Finally, as you mentioned, the final scene was cinematically sensational and a pure pleasure to watch. I need not elaborate on that as you have done a thorough job there. I share your love of "Little Drummer Boy" and I truly miss the holiday season that has left us too soon, if for no other reason that when it left it took with it the giant Christmas tree in my office building's lobby, which for a month, was my only way of knowing which side of the elevator bank to exit from. For the next 11 months, I will be totally lost.

-- Av

5 comments:

  1. I sort of had the opposite experience of Binny when watching this episode - I had no idea that it had won the Emmy for best writing , yet it was at the time and remains till now my favorite episode of The West Wing. The funeral scene was one of the few times during the series that I actually got choked up (as opposed to Av who seems to tear at every other Bartlet speech)and I think its because of my general belief that music is more than just a background for TV and movies in general - it has the ability to launch a scene from good to great, and in this case it was the perfect choice.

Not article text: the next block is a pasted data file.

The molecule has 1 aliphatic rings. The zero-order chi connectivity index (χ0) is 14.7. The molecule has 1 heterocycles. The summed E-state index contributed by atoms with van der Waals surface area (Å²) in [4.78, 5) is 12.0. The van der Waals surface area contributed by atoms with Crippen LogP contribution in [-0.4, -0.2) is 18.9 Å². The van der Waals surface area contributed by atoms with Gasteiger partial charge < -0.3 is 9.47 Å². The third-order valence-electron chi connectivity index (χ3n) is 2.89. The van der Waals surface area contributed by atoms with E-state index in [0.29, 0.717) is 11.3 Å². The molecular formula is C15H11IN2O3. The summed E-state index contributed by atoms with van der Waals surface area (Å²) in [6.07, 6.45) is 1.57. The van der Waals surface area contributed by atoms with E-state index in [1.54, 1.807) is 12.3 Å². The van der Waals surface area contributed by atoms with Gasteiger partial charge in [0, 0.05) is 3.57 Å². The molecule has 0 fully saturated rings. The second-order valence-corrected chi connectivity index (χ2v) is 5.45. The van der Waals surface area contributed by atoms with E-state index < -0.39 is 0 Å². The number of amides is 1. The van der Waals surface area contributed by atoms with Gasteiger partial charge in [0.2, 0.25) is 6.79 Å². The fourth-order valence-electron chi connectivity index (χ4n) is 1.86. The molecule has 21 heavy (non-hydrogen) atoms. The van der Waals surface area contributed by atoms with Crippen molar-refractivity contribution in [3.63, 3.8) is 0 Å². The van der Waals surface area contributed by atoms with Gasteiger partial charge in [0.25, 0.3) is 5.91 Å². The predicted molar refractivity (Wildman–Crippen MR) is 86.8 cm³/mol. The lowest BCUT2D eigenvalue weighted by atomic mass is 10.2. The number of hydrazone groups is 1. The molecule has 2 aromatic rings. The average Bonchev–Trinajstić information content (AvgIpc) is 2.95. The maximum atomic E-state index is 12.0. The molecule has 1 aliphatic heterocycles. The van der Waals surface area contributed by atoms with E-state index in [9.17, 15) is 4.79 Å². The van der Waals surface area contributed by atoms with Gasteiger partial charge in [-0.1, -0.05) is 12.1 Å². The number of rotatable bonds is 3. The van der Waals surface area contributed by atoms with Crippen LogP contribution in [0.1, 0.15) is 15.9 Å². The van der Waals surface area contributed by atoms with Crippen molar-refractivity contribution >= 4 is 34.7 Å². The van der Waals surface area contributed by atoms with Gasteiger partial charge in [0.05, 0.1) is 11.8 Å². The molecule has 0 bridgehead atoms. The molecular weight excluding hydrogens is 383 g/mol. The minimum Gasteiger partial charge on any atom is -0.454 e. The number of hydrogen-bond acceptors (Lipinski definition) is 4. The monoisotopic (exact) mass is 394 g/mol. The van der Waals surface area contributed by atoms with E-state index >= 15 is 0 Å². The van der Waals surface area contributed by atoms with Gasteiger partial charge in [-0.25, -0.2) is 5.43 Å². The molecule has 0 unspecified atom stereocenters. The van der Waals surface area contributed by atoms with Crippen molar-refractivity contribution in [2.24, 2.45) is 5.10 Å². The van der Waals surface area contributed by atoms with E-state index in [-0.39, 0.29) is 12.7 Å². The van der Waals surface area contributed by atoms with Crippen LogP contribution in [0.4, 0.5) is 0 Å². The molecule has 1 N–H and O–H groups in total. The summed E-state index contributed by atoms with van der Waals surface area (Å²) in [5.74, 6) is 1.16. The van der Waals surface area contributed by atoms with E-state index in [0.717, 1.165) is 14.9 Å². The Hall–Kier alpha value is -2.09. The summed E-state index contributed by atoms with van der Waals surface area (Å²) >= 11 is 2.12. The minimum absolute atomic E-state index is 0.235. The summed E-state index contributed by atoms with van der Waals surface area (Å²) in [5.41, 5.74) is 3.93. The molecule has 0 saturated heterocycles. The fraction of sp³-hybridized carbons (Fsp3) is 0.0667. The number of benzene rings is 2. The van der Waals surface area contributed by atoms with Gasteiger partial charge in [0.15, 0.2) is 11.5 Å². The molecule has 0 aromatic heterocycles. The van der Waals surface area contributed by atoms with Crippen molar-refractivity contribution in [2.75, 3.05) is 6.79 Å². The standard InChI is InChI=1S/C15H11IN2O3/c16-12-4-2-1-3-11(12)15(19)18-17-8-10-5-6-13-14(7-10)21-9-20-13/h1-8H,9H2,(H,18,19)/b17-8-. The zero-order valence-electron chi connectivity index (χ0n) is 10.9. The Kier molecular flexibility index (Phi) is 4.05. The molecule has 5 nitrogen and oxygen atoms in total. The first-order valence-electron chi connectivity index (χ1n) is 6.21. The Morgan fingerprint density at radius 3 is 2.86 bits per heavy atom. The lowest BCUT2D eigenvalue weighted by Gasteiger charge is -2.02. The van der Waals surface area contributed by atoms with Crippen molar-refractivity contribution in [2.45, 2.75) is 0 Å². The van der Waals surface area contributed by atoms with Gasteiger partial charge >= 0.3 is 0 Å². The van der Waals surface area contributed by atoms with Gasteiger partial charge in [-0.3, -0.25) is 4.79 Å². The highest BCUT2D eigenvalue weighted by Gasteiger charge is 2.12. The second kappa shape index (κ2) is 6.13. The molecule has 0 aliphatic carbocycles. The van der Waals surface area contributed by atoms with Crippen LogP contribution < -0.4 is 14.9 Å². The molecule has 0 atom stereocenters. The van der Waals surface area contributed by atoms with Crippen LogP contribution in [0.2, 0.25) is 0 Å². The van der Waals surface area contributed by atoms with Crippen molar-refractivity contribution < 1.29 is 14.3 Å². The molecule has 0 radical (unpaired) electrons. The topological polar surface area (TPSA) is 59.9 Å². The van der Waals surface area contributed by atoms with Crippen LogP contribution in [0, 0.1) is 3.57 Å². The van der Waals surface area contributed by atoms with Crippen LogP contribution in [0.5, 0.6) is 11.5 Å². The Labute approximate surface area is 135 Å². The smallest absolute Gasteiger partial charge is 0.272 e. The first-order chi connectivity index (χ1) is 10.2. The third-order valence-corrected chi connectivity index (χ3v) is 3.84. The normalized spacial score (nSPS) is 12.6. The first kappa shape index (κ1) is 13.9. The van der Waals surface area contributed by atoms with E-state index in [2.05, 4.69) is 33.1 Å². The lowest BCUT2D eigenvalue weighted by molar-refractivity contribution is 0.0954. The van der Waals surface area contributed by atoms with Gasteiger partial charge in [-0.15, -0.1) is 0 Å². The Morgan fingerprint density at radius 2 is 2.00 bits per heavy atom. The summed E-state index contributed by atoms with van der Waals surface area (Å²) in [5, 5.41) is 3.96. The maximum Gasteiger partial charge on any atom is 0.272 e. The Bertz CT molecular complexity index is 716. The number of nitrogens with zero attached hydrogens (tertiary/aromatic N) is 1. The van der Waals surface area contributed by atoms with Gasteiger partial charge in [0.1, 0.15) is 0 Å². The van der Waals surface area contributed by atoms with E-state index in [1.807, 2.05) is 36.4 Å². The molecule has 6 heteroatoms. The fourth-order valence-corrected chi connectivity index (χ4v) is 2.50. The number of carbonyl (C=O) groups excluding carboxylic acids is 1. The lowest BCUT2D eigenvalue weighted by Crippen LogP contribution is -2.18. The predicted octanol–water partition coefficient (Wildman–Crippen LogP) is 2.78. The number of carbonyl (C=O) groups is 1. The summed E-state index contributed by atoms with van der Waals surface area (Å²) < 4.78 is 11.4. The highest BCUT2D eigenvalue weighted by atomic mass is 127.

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  2. Abie --

    I agree that the funeral scene is enhanced significantly by the music (and for what it's worth, upon the second viewing I also got choked up a little). I think the best example of this is this scene from Scrubs: http://www.youtube.com/watch?v=5gD7Np_ePY0. It gets me every single time, and the music selection has a lot to do with it.

    Av --